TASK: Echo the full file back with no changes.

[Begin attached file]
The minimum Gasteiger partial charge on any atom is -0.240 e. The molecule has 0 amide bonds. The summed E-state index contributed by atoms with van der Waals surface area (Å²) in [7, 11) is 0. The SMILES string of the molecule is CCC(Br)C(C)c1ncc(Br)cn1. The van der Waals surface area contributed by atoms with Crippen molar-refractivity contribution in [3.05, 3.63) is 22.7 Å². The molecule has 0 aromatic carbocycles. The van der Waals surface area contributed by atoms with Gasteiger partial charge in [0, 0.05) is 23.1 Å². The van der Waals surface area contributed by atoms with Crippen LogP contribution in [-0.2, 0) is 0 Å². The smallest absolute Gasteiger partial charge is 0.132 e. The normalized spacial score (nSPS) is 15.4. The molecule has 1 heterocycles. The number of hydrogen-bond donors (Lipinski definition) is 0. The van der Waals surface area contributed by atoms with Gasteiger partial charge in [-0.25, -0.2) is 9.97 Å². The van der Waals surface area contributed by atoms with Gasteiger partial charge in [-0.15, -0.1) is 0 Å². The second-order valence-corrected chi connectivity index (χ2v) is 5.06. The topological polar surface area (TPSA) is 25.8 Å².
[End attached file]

The minimum Gasteiger partial charge on any atom is -0.240 e. The molecule has 0 amide bonds. The summed E-state index contributed by atoms with van der Waals surface area (Å²) in [7, 11) is 0. The SMILES string of the molecule is CCC(Br)C(C)c1ncc(Br)cn1. The van der Waals surface area contributed by atoms with Crippen molar-refractivity contribution in [3.05, 3.63) is 22.7 Å². The molecule has 0 aromatic carbocycles. The van der Waals surface area contributed by atoms with Gasteiger partial charge in [0, 0.05) is 23.1 Å². The van der Waals surface area contributed by atoms with Crippen LogP contribution in [-0.2, 0) is 0 Å². The smallest absolute Gasteiger partial charge is 0.132 e. The normalized spacial score (nSPS) is 15.4. The molecule has 1 heterocycles. The number of hydrogen-bond donors (Lipinski definition) is 0. The van der Waals surface area contributed by atoms with Gasteiger partial charge in [-0.25, -0.2) is 9.97 Å². The van der Waals surface area contributed by atoms with Gasteiger partial charge in [-0.15, -0.1) is 0 Å². The second-order valence-corrected chi connectivity index (χ2v) is 5.06. The topological polar surface area (TPSA) is 25.8 Å².